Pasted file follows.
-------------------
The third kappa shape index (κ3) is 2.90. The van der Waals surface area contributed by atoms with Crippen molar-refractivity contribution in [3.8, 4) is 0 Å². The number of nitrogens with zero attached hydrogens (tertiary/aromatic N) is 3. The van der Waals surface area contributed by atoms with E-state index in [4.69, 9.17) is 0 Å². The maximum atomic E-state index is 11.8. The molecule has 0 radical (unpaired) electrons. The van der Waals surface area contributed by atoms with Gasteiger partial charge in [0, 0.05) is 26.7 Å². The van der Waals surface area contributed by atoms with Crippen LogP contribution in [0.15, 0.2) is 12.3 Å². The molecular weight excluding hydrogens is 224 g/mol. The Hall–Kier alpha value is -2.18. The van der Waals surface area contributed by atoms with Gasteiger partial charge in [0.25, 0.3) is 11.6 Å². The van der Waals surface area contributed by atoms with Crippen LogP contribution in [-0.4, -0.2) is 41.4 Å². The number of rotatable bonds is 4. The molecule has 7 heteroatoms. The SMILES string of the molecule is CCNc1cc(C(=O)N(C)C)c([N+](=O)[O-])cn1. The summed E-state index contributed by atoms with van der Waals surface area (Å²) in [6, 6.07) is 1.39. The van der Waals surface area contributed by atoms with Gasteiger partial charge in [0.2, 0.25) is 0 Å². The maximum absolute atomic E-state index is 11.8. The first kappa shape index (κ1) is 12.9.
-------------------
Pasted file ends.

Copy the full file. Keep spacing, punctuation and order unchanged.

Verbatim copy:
The third kappa shape index (κ3) is 2.90. The van der Waals surface area contributed by atoms with Crippen molar-refractivity contribution in [3.8, 4) is 0 Å². The number of nitrogens with zero attached hydrogens (tertiary/aromatic N) is 3. The van der Waals surface area contributed by atoms with E-state index in [4.69, 9.17) is 0 Å². The maximum atomic E-state index is 11.8. The molecule has 0 radical (unpaired) electrons. The van der Waals surface area contributed by atoms with Gasteiger partial charge in [0, 0.05) is 26.7 Å². The van der Waals surface area contributed by atoms with Crippen LogP contribution in [0.15, 0.2) is 12.3 Å². The molecular weight excluding hydrogens is 224 g/mol. The Hall–Kier alpha value is -2.18. The van der Waals surface area contributed by atoms with Gasteiger partial charge in [0.25, 0.3) is 11.6 Å². The van der Waals surface area contributed by atoms with Crippen LogP contribution in [-0.4, -0.2) is 41.4 Å². The number of rotatable bonds is 4. The molecule has 7 heteroatoms. The SMILES string of the molecule is CCNc1cc(C(=O)N(C)C)c([N+](=O)[O-])cn1. The summed E-state index contributed by atoms with van der Waals surface area (Å²) in [6, 6.07) is 1.39. The van der Waals surface area contributed by atoms with Gasteiger partial charge in [0.2, 0.25) is 0 Å². The maximum absolute atomic E-state index is 11.8. The first kappa shape index (κ1) is 12.9.